Home Smart 100 2010 Continuous Mobile Mapping 3D (CMM-3D) (SMART 100)

Continuous Mobile Mapping 3D (CMM-3D) (SMART 100)


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This innovation initially came to life when…

A research team custom-built a 3D laser range sensor for mapping the environment from a moving vehicle. The research group had previous experience with 2D laser mapping and positioning, and when extending their work to three dimensions was required to overcome a number of challenges. Most significantly, acquiring a full 3D scan takes much longer than a 2D scan, and therefore the data is susceptible to distortions due to the vehicle’s motion. A software solution was developed and tested with the sensor mounted on a Bobcat driven around our research facility.


The purpose of this innovation is to…

Facilitate the creation of three-dimensional maps from a moving vehicle while simultaneously computing the precise motion of that vehicle using solely a laser range scanner, without requiring any additional navigational aids.

It does this by…

Using range measurements captured by the laser scanner to estimate how the vehicle is moving relative to the environment. Measurements from nearby points are used to reconstruct partial surfaces, and surfaces seen at different times are used to estimate the vehicle motion during that time. Knowledge of vehicle motion limitations is used to smooth the estimates.


This innovation improves on what came before because…

It enables the vehicle to move continuously while scanning the environment. Consequently, mapping does not interfere with other tasks being performed, so there are no interruptions to operations. The solution only requires a single sensor and the system is hence cheaper, easier to install, maintain, and calibrate compared with existing systems.

Its various benefits to the customer/end-user include…

The ability to provide situational awareness (including graphical interfaces for visualisation and analysis) which improves health and safety in addition to enabling measurement of material volumes, and automation of mobile equipment.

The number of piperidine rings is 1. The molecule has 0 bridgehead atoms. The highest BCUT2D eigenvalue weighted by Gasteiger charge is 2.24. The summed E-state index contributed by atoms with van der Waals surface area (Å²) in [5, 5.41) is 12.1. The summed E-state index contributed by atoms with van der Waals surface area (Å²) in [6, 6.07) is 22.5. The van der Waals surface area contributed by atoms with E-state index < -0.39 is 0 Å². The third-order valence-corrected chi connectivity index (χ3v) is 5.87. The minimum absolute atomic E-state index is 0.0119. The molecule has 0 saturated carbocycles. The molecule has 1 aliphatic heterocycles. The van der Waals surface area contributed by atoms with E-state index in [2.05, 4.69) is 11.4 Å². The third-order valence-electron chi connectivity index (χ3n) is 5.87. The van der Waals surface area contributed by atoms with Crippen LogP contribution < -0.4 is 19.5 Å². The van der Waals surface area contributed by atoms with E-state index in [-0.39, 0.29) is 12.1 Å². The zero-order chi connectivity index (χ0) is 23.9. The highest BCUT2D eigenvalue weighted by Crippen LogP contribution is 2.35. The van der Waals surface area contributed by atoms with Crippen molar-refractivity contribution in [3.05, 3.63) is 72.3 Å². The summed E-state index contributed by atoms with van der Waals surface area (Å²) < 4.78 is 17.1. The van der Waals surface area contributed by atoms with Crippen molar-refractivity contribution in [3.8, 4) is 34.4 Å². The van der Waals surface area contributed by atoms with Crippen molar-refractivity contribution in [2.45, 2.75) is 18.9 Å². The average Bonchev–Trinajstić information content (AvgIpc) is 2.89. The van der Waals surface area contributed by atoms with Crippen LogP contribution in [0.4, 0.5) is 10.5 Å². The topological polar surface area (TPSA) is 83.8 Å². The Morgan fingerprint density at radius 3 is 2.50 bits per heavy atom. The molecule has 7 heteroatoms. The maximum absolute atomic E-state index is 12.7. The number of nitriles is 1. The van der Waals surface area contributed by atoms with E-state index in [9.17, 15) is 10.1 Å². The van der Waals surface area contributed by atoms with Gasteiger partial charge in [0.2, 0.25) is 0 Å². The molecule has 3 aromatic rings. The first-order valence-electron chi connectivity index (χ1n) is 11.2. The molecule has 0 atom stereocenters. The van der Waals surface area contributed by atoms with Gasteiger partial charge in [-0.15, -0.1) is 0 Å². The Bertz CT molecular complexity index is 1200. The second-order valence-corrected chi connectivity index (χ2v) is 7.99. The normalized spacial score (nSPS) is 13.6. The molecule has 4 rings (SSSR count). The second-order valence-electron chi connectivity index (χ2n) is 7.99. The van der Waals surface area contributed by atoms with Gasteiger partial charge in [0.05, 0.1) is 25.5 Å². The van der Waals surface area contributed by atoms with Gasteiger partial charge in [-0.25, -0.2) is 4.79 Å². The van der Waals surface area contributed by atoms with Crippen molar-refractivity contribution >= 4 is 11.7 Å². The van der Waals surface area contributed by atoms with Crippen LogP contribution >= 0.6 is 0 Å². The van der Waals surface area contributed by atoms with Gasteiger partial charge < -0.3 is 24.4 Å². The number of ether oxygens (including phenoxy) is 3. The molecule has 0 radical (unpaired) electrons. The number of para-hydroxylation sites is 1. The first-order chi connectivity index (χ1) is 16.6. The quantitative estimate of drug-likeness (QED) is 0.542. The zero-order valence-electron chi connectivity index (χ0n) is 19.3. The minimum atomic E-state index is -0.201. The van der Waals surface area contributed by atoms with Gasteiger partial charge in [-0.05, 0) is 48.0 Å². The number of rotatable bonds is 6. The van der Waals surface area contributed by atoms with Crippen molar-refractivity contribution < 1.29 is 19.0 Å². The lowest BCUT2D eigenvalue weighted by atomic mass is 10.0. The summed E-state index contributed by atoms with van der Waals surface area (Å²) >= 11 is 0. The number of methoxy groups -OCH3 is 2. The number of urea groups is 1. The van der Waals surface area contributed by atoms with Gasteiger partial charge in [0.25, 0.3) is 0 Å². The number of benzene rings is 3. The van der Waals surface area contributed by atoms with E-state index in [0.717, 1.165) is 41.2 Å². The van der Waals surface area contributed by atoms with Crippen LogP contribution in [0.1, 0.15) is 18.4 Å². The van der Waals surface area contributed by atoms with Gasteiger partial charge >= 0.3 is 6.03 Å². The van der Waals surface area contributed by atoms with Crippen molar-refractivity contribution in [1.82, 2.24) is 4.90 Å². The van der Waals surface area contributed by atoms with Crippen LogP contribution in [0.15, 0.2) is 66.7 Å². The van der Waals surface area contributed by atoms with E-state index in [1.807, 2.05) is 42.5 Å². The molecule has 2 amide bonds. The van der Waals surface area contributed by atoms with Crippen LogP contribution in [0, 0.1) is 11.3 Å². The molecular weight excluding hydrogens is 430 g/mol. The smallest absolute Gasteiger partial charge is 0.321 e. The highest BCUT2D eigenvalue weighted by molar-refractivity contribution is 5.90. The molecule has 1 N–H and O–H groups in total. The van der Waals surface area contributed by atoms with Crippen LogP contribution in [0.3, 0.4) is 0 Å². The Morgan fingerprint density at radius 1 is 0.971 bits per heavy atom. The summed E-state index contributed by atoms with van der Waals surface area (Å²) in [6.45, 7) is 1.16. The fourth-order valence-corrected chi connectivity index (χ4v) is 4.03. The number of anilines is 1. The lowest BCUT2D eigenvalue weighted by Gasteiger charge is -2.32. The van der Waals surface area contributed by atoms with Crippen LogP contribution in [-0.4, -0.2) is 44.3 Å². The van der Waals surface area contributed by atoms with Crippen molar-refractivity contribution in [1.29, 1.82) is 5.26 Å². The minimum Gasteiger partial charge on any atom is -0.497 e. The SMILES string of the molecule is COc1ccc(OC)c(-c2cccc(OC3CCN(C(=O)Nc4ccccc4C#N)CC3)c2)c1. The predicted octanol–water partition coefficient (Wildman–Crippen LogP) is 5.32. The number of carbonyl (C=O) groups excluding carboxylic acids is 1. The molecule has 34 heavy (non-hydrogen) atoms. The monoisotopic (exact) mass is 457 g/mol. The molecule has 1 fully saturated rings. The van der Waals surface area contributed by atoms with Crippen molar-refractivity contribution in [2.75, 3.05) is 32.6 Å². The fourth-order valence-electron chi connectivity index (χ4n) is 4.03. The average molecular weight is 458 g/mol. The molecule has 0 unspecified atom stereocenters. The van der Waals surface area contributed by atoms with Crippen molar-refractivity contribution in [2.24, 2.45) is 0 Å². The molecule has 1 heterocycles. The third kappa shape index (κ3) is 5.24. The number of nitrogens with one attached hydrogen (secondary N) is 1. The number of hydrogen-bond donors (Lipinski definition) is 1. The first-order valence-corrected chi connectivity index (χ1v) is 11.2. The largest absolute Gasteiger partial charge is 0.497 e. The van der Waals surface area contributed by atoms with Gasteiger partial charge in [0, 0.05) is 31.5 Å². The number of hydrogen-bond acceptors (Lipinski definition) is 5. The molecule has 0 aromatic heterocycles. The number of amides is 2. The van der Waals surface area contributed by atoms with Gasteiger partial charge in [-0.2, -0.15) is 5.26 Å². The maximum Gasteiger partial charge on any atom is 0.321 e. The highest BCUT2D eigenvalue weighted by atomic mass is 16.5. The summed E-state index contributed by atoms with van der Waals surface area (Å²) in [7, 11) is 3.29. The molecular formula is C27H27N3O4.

In the past, this problem was solved by…

Requiring vehicles to frequently stop to statically scan the environment, or by the use of additional sensors such as GPS and inertial measurement systems (INS) to estimate vehicle motion. Stopping to scan is time-intensive, slowing down operations. GPS is not available everywhere and quality INS are expensive and often export-restricted.

Its predecessors/competitors include…

Larger and more expensive systems that still require data correction when the vehicle is moving, range cameras, and stereo camera systems. Other drawbacks include range limitations, sensor noise, or a strong dependence on lighting conditions.


It is made for…

The concurrent mapping and localisation of a vehicle, especially in regions which lack continuous GPS service and where other methods of navigation are uneconomical to implement. The target markets addressable by this technology span indoor structured environments (such as offices and stadiums) through to outdoor unstructured environments (such as mining and industrial sites). The solutions the technology provides is specific to the particular sector and may include updating floor plans for health and safety audits through to real-time terrain mapping of an open cut coal mine, making it a true global technical solution.


It is available for sale through…

CSIRO and its licencees. CSIRO is currently identifying a number of key partners across a broad spectrum of fields, such as mining, agriculture, and infrastructure to deliver the solution to the market.

Our marketing strategy is to…

Partner with global providers of navigation technologies and vehicle manufacturers. Due to CSIRO’s prior success with OEMs in the mining sector, our initial focus will be to address their needs. However, as this technology has a broader base, our strategy will extend to find partners in allied fields such as agriculture, infrastructure monitoring, and security.



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